Internet Payments

Secure & Reliable

Your data is encrypted and secure with us.
Godaddyseal image
VeraSafe Security Seal

Lethbridge Herald Newspaper Archives

- Page 6

Join us for 7 days to view your results

Enter your details to get started

or Login

What will you discover?

  • 108,666,265 Obituaries
  • 86,129,063 Archives
  • Birth & Marriages
  • Arrests & legal notices
  • And so much more
Issue Date:
Pages Available: 8

Search All United States newspapers

Research your ancestors and family tree, historical events, famous people and so much more!

Browse U.S. Newspaper Archives


Select the state you are looking for from the map or the list below

OCR Text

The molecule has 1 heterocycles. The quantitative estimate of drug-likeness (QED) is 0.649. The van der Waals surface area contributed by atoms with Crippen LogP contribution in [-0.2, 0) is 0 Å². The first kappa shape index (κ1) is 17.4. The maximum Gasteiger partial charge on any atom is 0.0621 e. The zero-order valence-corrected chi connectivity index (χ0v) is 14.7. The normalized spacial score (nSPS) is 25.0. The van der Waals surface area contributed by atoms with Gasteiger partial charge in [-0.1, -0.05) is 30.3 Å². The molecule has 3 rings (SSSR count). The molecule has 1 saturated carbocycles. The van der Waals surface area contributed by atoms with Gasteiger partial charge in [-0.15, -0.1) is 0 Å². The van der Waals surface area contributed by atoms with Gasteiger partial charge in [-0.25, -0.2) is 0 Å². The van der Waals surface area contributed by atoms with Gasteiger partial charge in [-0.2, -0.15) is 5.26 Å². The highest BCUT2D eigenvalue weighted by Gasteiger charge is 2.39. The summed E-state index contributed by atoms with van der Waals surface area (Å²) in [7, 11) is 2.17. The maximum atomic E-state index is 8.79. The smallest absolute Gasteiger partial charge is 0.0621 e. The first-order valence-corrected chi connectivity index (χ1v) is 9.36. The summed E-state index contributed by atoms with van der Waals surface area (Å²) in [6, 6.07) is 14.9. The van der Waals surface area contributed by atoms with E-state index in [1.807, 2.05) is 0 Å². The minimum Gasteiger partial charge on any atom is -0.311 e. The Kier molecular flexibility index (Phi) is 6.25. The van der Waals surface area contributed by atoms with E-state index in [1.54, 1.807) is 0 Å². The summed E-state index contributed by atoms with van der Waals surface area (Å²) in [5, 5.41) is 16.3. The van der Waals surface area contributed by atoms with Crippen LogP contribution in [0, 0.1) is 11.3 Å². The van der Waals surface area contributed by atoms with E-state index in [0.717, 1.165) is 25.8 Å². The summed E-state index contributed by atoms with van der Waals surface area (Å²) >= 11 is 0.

Lethbridge Herald, The (Newspaper) - November 8, 1909, Lethbridge, Alberta PAGE SIX THf LETHBRIOQE DAILY HERALD MONDAY, NOVEMBER 8, 1909. BEET SUGAR INDUSTRY AT RAYMOND I i cess over again to be made into gran- i ulatcd sugar if possible, while the fin-1 al mol asses are at present shipped to be made into stock foods. All the various processes of the su-j gar factory are controlled by analy- i AT IT AGAIN The Knocker This Time Lives In Montana "Bv the Herald's Travelling Corres- carbonalors. This lime must be ofj Great Falls Leader of Octo- very well and are quite peaceful and revolving iron worm carried them up lbe purest quality .and is burned with ber 18. the following alleged inter- n tiFirlAf hjii n iTvrr pondent." ew weeks thc Herald correspondent had a chat with C. McCarty, one of the largest sugar beet raisers at Raymond- A Tisit was also paid to the sugar fac- tory. As it is the only factory of its kind in Alberta it is thought a de- scription of the better sugar industry may prove interesting to many of our" readers, and especially to acrc ls (lone. vwho have never visited Raymond or its sugar factory. This year Mr. McCarty has acres in sugar beets, which are plant- ed in rows a mile Jong. He has about a hundred Indians employed in the fceet harvest. He is well satisfied view appeared under the heading "No Canada for Mr. Whitaker ap- orderly, except when any fire-water a short slope and then in the cups or j the highest grade coke, comes along their way. They bring i an elevating belt, they are carried various operations are so com- While in Raymond a few weeks ago, a Qf ,QO wMch straight up lo lhe top of lhc high plcx aad so many of lhcm in'pipes or parently is a land man who has m- pasture free. The In- building and dropped into a hopper j Closed tanks that it is hard for a' vested heavily in some Montana lands dians are mosUv from the Blood re-i at the bottom of which is a set office to understand, let alone des-.and appears to have been stung. His though there are some Crees revolving knives, the edges of which cribe. The writer is indebted to va- j "IP Alberta evidently de- and some Peigans. An Indian couple are corrugated so as to gouge thft; rious officers oi the company for this pnved him of his particular brand of ,-an pull and ton an acre in two days. I beets into shreds smaller than a lead vague description of the intricate pro Montana whiskey and when he came Some hustlers do better. Chief Lit-'pencil. There is no pressure and no! cess of sugar making. back it looks as if he had loaded up tie Ears is an expert. t squashing as some people may j Through the courtesy of the officers wlth of The Indians get paid as soon as i pose. of the company the writer was en- Put enough Then they take a The clean, white drop down a spout __......._------------ spwd "nesrly" all their money in Rav- iwntrc of a circle of strong iron vats night. When the interior of the _ loose a good many mocd, and load up with winter's sup-j called a battery. The spot is so building was lit up it certainly was; statements that would make Ananias j plies The exhibition parade would hung thai it ran be swung around an interesting sight. The processes: blush for shame and humbly ask Mr. i lead us to think of the Indians as oi and the contents fed into any 'one of are of a continuous nature so through for the source of his mspir- the camp-fire variety. But at Rav-1 the battery cells in turn. Here the factory season there are two ation ,mond a couple of well dressed In- j beets go out of sight and it is bard; shifts of men and the factory runs if he was not' Dutch courage into a shreds oi beets'Vbled to visit the factory both in the jack-rabbit to make it spit in a bull- hung over the davtime and when in operation at dog's eye. Mr. Whitaker has shaken wild and rasa Just to show its readers to what! Indians A beet j the same with -the beet raising he would not stay in the business. 6-ood beet land and near the factory is worth 5100 an acre. After the beets are hauled off in fall the beet fields are plowed .-with six horses for the plow is sent as deep as they will go. The tops are hauled oG or fed to stock plowed under for a fertilizer. Ray- jooad cows that eat beet tops yield Ytry rich milk. Im the fall or early spring the plovr- ei ground is harrowed with an or- iimary steel harrow, then levelled witfc 4 modern drag or float. Seed- is begun as early as possible, on aa average about May 1st 'steder. is used. It is on prUciple as a grain drill. la about three weeks or a month after, thinning begins in the classes children at the schools. A boy or lirl can earn from 51.00 to per iay, while -thinning the beets chil- irea 12 years old or over take a con- tract to" thin beets at S4.50 per acre. The children creep "along on their kands and knees and thin the beets about a foot apart. Some do j all the work by hand, while others j use a hoe to block out the beets about a foot apart, and then pull by so as to leave the strongest single, plant'at each place. Doubles amount to anything. The weeds set scared, for the fields -five or sis times in a sea- son. .An extra 'fine stool of wheat would be a weed in a beet field so beet ground is kept sacred for beets, so as not to have a troublesome vol- unteer weed crop of contend; with the next year. This year Mr. McCarty has mer-iallowed some of his beet wuu. j rest it and to preserve the mois- j ture.. He did not seed to grain, !or( ia the end he would lose more tbauj the grain. !stoves, mond a couple of well dressed In-; beets go out yl signt ana n is ot men ana tne uiuoviy dians were noticed loading a stove in-i for either writer or reader to under-! day and night and every day of the lengths the insanely jealous and the to the back of their democrat.'. These'stand what happens, But the beet! week till the season is over. i Mindly prejudiced nunu can and does i ____. ___ nt" t t trtr TTA! 'bllC I'iCrHlQ 1 CprOuwCCS JiLulClc buy democrats, -trunks, shreds are steeped .ami by means INTERIOR VIEWS OF KNIGHT SUGAR FACTORY sum-, land There is probably no industry vet SO. the Herald reproduces the developed, that has received more m full. scientific attention and control than1 "Charles Whitaker of Geyser, Mont. the sugar beet industry. This es- has just returned from Alberta, Can- Ipecially true of the German and Aus- ada, where he made a careful studr factories. Although the mod- of all the conditions, such as -the ch- ;'ern plants established in U- S. and mate, markets, etc. He advises i Canada are frequently better equipp-; American peaple not to believe the) ed than the older plants in Europe, Canadian agents in what they sar where the beet sugar industry -began, j about the northwest territory. i "It has been stated on authority 'Tnis year was the best year they j 'that to a community the manufacture ever had in Alberta and they raised I of beet sugar means an outlay to the best, crops they ever had, but er-j 'community of''about for each. en at that a great deal of the coun- ;ton of beet sugar. While in refining I try was frosted and hailed out, iou-ar as in the Coast cities, -the out- frost coming before the crops werei I lay is only about S3.00 per ton of said Mr. Whitaker. j fined sugar for in that case nine-; "In the the northern part tenths of the cost has-'already been: of Alberta they never raised a pota- incurred in another country." to till this year, they 'being wet and is an The beet sugar factory at Raymond strong so that they were unfit to eat. an important factor in the years the crops were all under jopment of- Southern Alberta. It was snow before being cut, and as a re- Ian inducement that helped to bring j suit the government had to furnish I settlers to -that district. It has help seed to the settlers before another develop :the working spirit in! crop .could be raised, and three, years 3004, 2654 indies wide, or 1 1-2 yards 42 indie? TWO CHARMING GOWNS wide. Width" of lower edge of skirt, PARIS PATTERNS NOS. 30008, 2654. about 3 3-4 yards. All Seanas Allowed. The other is in dark red Venetian' This stylish dress (3003) has the elo'1-. Two backward-turning titicks new long-waisted effect which is so j srive fullness to the front, and becoming. The skirt portion has the tljp waist a-ad-seven-gored skirt aie. necessary fullness distributed in a attached under ih'e belt. The close- wide inverted plait, either side of the inline' sleeves are tucked and .finish- front., a similar plait giving 'full- ed with a frill of black satin ribbon. ed to 'the Indians' of the nearby reserve. I The sugar factory has'certainly been foot Ian asset te the Raymond district. ago about one-half of the cattle were ness to the centre-back. The .arm- The belt and front panel are braided holes form strap effects over the j..with black soutache braid. .The dress which are trimmed with j fastens at centre-back. "The pattern buttons, and tlie guiimpe is in 7 to 44 inches bust nvijf be made of any. desired mater-, measure. For 36 inches bust the dress ial." The pattern is in 6 sizes 32 to by the intense cold bust measure. For 36 bust reuires 9 yards of material 27 inches wide. 6 1-2 yards 36 inches wide; and blizzards. Many of -the settlers the dress requires 7 m. yards of ma- j 5 1-2 yards 42 inches wide, or 4 1-2 I A.N-ARGHDUKE WHO who 'have 'been in Alberta some years are minus toes, five ranch' Belies GONE WRONG j men being frozen to death last win- _____ ter while on their way home from Royal. Swindler'in Hands-of Paris j town.. The ground always freezes to a depth of four or five feet each winter. Freight rates on the Can- Rolice After Defrauding Tradesmen i man about j 20 years of who says he is called Cout Cubata, but who is really Arch- les sent to the laboratory to be an- charge against them is that they pro-jthe sale of she te in- the edge of the field. Each child j harfnom. the Indian Department The pulp goes out into a vat francs worth of jewels'terested m- and) at takes what rows he can handle cleans between the singles, and the same time pulls out one of any doubles that may have been left by the previous thinning contractor. This line must keep well together for be- hind come two bouncers. If any hoer gets behind them the bouncer hoes that row a short distanre, while the hoer jumps up ahead and starts in again even with his line. Some more experienced usually set the pace for the row and: any child -who does unsatisfactory work or requires the bouncers' as-! who desire to uplift the general of the Indians. The R.N.W.M.P. have two or Indian Police scouts who are important fellows wearing and is afterwards sold for stock food. They test for specific gravity to sec three if or Onl5r water. In the latter case too much wat-er went '.__ with pulp to the silo. I without paying for thorn. T -.Tl- Half of i It "is also charged that they obtain- ed other goods to the value of Thc cesses of pass through two pro- j 000 francs by false pretences. Their It passes J latest attempt at iwradling was to carbonation. sets amusing to see a scout through two sets of carbonators j order francs pile peaking wncre it is treated with lime. After! Took-out for that In- c'ach treatment it is forced through j dian who was supposed to be Sun a filter where the lime stays. When: __, horge tMef frOai .he the filter is clogged with the residue lime the filter is opened and the lime i removed. Then the juices go to the sulphitr-rs worth of furs. In the whole of Alberta thsre is i i about two-fifths of good land and I j three-fifths of very poor land. There j i is no comparison between Montana j j land and that of Alberta, and the j j man who goes there to better his con j dition is making a sad mistake and j will be back to Montana as soon as] hf. pogsiblv I 3071 I LADIES'' PETTICOAT SKIRT. j PARIS PATTERN NO. 3071 All Seams Allowed. All women realize --the importance I of well-designed underwear.' cspec- i ially the fit and adjustment of the-. i petticoat. Thi; one is made with 7- j gored upper part and plaited flotmce i lower part. The back is in habit i shape. Muslin, cambric, silk, satin and pongee may all be used for tihft j'making. The pattern is in 7 I 22 to 34 inches, waist measure. For i 26-inch waist the skirt will require 16 5-S yards oi material 20 inches i wide, 4 3-4 yards 27 inches wide, 3 3-4 yards 36-inches wide oj 3 1-8 yards 42 inches wide, with 1 1-4 yards 20 ins. i wide, 1 yard 27 inches wide, 3-4 yard j 3G inches wide or 5-S yard 42 inches- I wide extra for bias ruffle. Width of lower edge of flounce in medium size about 3 yards. Price of Pattern, 10 cents. As soon as possible the beets are sistance too often has to interview the.foreman, who follows behind, and eagle eye scans the and corrects any slips by hoers bouncers. The iorman occasionally v eives the gaa.i; a recess on hot days. As the children work they are a jolly bunch, talking, whistling or singing, but at the sam-e time working for t.he foreman carries a time book which he uses to pay off delinquents. hauled to the sugar factory. Some of the Indians even work at this and are hauling over a fs nnriips. M ton with their from ary wheat wagon drives along be- tween the rows or piles of scalped beets and when the box has been loaded full the load is hauled to the factory, where there is a procession of wagons being weighed and unload- The beet harvest begins about Oct., ed As rhc. wagons come from the rather tof> j company's own fields as well as from rty and others it is neces- sary for each teamster to carry a tag which is marked by the weigher 1st, but this work is heavy for children. Mr. McCarty em-Mr_ ploys about 100 Indians. The field is plowed with a beet plow, which is Here the juices are out of sight in iron tanks alongside of which are a I couple of iron tanks where sulphur is i being burned. When the door is op-i ened the blue blaze can plainly be seen. The gas from the. burning sul- phur is used by the sulphiters and af- ter the juice passes through there it is again filtered. The thin juices, are concentrated in-! to large evaporators where the liquor is boiled in low temperature under a j vacuum. This concludes the beet! end where the juices are treated. The Sugar End i The liquors are boiled in a large tost the specially adapted for plowing dcep.j j -tialcd bv the al the! apparatus called the vacuum pan and at the same time loosening and j dumping platf0rm. wbere thc thick JUICCS arC and lifting up thc beets. The Indians take the contract to pull and top the beets at six dollars crystalized and the grain of sugar is j The factory is a large brick build-1 formed The object w form inS- But let us first vlslt the bect ghcds the beets are per acre. An .ndian pulls up -.rcceived. There are sheds for unload grain of the desired size which lat-i consumpUoni aa ,ranulated The hlll of the slaps them together to knock oft from cars coming from the ficWs- Dan .g at dirt, and them tosses in a pile or SUrling? Magrath> and othcr u a .row, while his squaw or The beets grown near Raymond ife f Th lows behind cutting off the tops haulcd -n two kinds.'ed a 01 knife. j Formerly large fl-at beet racks were Some toppers use a special beet j usw} and tnese tHe bveets .arc I WiilV-O V-t 4. knife with a hooked blade. Thc In-1 shovcled into sheds, but this year with centrifrugal force this! dians prefer an ordinary butcher .ante ]argc loading platform has been built jmatcrial of grain sugar or svrup isj so they can use it for other things. so that lhc bects can bc in an J onto'finc scrcens and separat-i These are some of the very Indians ordinary grain box dumped irom i od up pours out who were in the procession at Leth- j tilc lowered end just as grain is dump jn romains on tnc scrcens. j bridge Exhibition dressed in all their ;cd inlo an eievator. There are. Thc are washed and then! uncivilized costumes and Chief Run- of dumps so that nine tjjrough Special driers. Then! ilh about 350 at each strike I Ncxt cQmcs centrifrUgal machines! ning Wolf, who led thc pow wow in front of the grand stand is thc bia; chief here. He settles any disputes or .misunderstandings, and there is can drive up on the trestle and all dump at thc same time, around a curve and down to thc v j (again on then the seives where it is dried i and sifted. i The granulated sugar is caught in no appeal from his decision. He is Bother load. ground and back into the field for an-; rirc "-ci-'hcd, hard worker and his squaws work hard too. Mr. McCarty show- ed us a had received from the chief. It. was a fine soft cowhide robe. Tt had .been tanned by the Indians who do good work using "cows' brains" as well as their shipped away to various parts of From, under this dump and slicds; postern Canada, there is a iarcani of water running in prom the syrup which has been sep-i thc boets into the factory and to thclaratcd from the grain sugar, isj bottom of a -bis wheel which revolves -j madc a lower grade of sugar, or a j and lifts the bects and water up into fmai molasses from which it is im- an elevated tank from which they are j possible to crystallize sugar profi.t- kicked out by a set of revolving firms j aoly. without special apparatus. It's the same with Lumber as with .every- thing else. The biggest stock means the best variety, and the most economical buying for the purchaser. We have the largest stock in Southern Alberta outh Alberta Lumber Co. Lethbridge, New Dayton and Magrath I 4 1 own-.. Thus the beets arc washed and the i These brown sugars arc melted in the THe'Indians conduct themselves carth ard gravel removed. A juices and go through the pro-' '1 ;